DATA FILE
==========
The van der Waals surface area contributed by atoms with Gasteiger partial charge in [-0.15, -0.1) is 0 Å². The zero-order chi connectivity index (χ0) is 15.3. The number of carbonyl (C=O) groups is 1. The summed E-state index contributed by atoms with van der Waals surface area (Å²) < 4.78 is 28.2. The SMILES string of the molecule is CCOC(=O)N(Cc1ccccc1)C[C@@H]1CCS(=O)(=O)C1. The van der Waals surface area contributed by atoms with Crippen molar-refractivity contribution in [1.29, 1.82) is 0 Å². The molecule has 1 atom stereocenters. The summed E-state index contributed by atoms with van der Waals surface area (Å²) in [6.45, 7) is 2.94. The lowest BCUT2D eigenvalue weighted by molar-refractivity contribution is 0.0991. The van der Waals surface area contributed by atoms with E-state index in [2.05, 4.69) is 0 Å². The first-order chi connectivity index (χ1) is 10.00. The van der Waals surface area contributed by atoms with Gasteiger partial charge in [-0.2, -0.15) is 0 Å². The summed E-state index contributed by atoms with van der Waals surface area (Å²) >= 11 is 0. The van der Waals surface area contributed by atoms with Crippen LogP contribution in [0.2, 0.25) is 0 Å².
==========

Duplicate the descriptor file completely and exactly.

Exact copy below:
The van der Waals surface area contributed by atoms with Gasteiger partial charge in [-0.15, -0.1) is 0 Å². The zero-order chi connectivity index (χ0) is 15.3. The number of carbonyl (C=O) groups is 1. The summed E-state index contributed by atoms with van der Waals surface area (Å²) < 4.78 is 28.2. The SMILES string of the molecule is CCOC(=O)N(Cc1ccccc1)C[C@@H]1CCS(=O)(=O)C1. The van der Waals surface area contributed by atoms with Crippen molar-refractivity contribution in [1.29, 1.82) is 0 Å². The molecule has 1 atom stereocenters. The summed E-state index contributed by atoms with van der Waals surface area (Å²) in [6.45, 7) is 2.94. The lowest BCUT2D eigenvalue weighted by molar-refractivity contribution is 0.0991. The van der Waals surface area contributed by atoms with E-state index in [2.05, 4.69) is 0 Å². The first-order chi connectivity index (χ1) is 10.00. The van der Waals surface area contributed by atoms with Gasteiger partial charge in [-0.2, -0.15) is 0 Å². The summed E-state index contributed by atoms with van der Waals surface area (Å²) >= 11 is 0. The van der Waals surface area contributed by atoms with Crippen LogP contribution in [0.2, 0.25) is 0 Å².